Back
 AS  Vol.3 No.4 , July 2012
Feasibility of using polypropylene ground cover upon consideration of long-term responses of sweet cherry nutrition and profitability
Abstract: The impacts of synthetic polypropylene ground cover in the row area of sweet cherry (Prunus avium L.) trees (‘Regina’/’Gisela 6’) on soil nutrient availability, tree mineral nutrition and productivity, and economic returns were investigated on a Van Horn fine sandy loam soil at Hood River OR, from 2000 to 2007. Treatments included 2.44-m wide synthetic fabric ground cover made of black, woven poly-propylene over the row area of cherry trees (woven fabric), and no ground cover but with herbicide applications in the row area with the same width as the polypropylene ground cover (herbicide strip) – standard industry practice. This article reports the plant nutrition and soil fertility results of 2006 and 2007 and profitability and feasibility results of 2000 to 2007. Tree leaf nitrogen (N) concentrations were significantly higher with 9 to 14% increases using woven fabric compared with herbicide strip in 2006 and 2007. However, leaf sulfur (S) concentrations were significantly lowered with woven fabric in the two seasons. Woven fabric resulted in fruit with comparable quality and possible greater storability under enhanced fruit yields than herbicide strip in both years. Woven fabric was more profitable than herbicide strip based on an additional net present value of $2,606 ha-1 by the end of this study. Woven fabric had annual gross returns greater than annual costs in the fourth year after planting by $8,181 ha-1 relative to herbicide strip, and had cumulative net returns greater than total costs of all previous years in the sixth year after planting by $17,796 ha-1 over herbicide strip. However, to establish a sweet cherry orchard with woven fabric, the grower would spend an additional $4,332 ha-1 over herbicide strip. In conclusion, woven fabric is a profitable and sustainable in-row ground management alternative to herbicide strip for orchards from a long-term perspective.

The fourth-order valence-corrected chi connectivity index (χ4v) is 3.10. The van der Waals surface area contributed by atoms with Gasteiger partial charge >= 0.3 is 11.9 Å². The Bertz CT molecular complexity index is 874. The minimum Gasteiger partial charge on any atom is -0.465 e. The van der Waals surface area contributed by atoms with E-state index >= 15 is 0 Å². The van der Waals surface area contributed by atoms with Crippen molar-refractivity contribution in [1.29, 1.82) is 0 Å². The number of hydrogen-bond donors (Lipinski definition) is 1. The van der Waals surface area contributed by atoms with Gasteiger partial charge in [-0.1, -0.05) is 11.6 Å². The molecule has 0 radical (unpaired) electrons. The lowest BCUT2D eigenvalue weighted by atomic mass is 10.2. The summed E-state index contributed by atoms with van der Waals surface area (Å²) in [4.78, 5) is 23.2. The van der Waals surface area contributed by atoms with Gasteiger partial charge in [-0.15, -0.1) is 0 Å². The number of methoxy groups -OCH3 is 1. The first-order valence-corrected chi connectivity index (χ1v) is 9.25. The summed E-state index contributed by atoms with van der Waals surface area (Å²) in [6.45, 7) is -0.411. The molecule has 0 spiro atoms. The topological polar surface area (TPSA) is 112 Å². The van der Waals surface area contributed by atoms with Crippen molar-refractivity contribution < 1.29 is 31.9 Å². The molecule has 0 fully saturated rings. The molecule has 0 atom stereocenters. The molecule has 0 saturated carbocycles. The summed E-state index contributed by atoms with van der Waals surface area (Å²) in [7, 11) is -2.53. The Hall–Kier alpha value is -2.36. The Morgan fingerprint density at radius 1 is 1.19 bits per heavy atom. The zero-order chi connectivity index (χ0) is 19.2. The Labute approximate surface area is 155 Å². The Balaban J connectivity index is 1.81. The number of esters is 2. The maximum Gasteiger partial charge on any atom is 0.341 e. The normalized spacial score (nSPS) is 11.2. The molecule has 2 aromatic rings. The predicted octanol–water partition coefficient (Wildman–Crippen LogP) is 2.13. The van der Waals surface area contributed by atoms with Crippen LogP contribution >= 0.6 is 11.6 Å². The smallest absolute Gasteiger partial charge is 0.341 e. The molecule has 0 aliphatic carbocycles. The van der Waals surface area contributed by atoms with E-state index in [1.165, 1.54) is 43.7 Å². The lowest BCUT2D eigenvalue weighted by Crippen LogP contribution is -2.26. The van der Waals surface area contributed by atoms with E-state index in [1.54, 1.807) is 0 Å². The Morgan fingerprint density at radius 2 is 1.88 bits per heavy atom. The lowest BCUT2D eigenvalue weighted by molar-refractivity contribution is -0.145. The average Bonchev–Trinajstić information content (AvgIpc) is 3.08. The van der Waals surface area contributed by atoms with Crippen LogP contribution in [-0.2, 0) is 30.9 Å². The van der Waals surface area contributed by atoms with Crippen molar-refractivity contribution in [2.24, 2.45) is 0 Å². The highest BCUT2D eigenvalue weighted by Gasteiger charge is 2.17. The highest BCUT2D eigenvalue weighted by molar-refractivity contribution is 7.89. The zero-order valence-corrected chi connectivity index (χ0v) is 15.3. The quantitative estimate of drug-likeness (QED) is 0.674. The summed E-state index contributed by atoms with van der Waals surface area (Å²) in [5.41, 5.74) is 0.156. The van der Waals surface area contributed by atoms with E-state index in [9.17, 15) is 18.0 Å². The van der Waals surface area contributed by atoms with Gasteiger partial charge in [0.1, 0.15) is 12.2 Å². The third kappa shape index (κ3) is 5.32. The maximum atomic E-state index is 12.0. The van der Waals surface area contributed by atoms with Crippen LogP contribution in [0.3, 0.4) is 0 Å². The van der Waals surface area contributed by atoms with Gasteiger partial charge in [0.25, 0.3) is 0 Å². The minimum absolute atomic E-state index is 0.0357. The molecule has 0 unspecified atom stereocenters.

Cite this paper: Yin, X. and Seavert, C. (2012) Feasibility of using polypropylene ground cover upon consideration of long-term responses of sweet cherry nutrition and profitability. Agricultural Sciences, 3, 594-601. doi: 10.4236/as.2012.34072.
References

[1]   Geldart, H.G. (1994) The impact of replant problems on the economics of high density apple plantings. Acta Horticulturae, 363, 11-18.

[2]   Derr, J.F. (2001) Biological assessment of herbicide use in apple production. II. Estimated impacts following loss of specific herbicides. HortTechnology, 111, 20-25.

[3]   Johnson, D.S. and Samuelson, T.J. (1990) Short-term effects of changes in soil management and nitrogen fertileizer application on ‘Bramley’s Seedling’ apple trees: II. Effects on mineral composition and storage quality of fruit. The Journal of Horticultural Science & Biotechnology, 65, 495-502.

[4]   Stevenson, D.S. and Neilsen, G.H. (1990) Nitrogen additions and losses to drainage in orchard type irrigated lysimeters. Canadian Journal of Soil Science, 70, 11-19. doi:10.4141/cjss90-002

[5]   Merwin, I.A., Ray, J.A., Steenhuis, T.S. and Boll, J. (1996) Ground cover management systems influence fungicide and nitrate-N concentrations in leachate and runoff from a New York apple orchard. Journal of American Society for Horticultural Science, 121, 249-257.

[6]   Shribbs, J.M. and Skroch, W.A. (1986) Influence of 12 ground cover systems on young ‘Smoothee Golden Delicious’ apple trees: I. Growth. Journal of American Society for Horticultural Science, 111, 525-528.

[7]   Parker, M.L. and Hull, J. (1993) Orchard floor management affects cherry tree growth and moisture utilization. Acta Horticulturae, 343, 201-213.